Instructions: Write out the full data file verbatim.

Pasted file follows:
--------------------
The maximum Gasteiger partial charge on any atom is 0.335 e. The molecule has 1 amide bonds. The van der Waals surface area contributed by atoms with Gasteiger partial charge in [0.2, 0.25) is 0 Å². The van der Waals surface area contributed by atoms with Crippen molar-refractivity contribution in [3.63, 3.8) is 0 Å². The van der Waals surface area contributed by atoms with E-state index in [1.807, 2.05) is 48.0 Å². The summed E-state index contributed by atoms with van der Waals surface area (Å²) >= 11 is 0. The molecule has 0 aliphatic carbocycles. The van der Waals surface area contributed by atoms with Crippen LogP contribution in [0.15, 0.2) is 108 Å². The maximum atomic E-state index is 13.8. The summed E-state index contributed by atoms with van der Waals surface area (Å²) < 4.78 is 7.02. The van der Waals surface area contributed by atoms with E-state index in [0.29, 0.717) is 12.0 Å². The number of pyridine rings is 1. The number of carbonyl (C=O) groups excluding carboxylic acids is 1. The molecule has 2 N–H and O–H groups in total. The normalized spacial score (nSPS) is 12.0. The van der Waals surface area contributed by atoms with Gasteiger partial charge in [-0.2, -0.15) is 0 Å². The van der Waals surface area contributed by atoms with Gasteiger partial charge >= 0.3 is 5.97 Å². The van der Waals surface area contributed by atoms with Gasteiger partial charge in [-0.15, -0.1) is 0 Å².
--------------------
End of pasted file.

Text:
The maximum Gasteiger partial charge on any atom is 0.335 e. The molecule has 1 amide bonds. The van der Waals surface area contributed by atoms with Gasteiger partial charge in [0.2, 0.25) is 0 Å². The van der Waals surface area contributed by atoms with Crippen molar-refractivity contribution in [3.63, 3.8) is 0 Å². The van der Waals surface area contributed by atoms with E-state index in [1.807, 2.05) is 48.0 Å². The summed E-state index contributed by atoms with van der Waals surface area (Å²) >= 11 is 0. The molecule has 0 aliphatic carbocycles. The van der Waals surface area contributed by atoms with Crippen LogP contribution in [0.15, 0.2) is 108 Å². The maximum atomic E-state index is 13.8. The summed E-state index contributed by atoms with van der Waals surface area (Å²) < 4.78 is 7.02. The van der Waals surface area contributed by atoms with E-state index in [0.29, 0.717) is 12.0 Å². The number of pyridine rings is 1. The number of carbonyl (C=O) groups excluding carboxylic acids is 1. The molecule has 2 N–H and O–H groups in total. The normalized spacial score (nSPS) is 12.0. The van der Waals surface area contributed by atoms with Gasteiger partial charge in [-0.2, -0.15) is 0 Å². The van der Waals surface area contributed by atoms with Gasteiger partial charge >= 0.3 is 5.97 Å². The van der Waals surface area contributed by atoms with Gasteiger partial charge in [-0.15, -0.1) is 0 Å².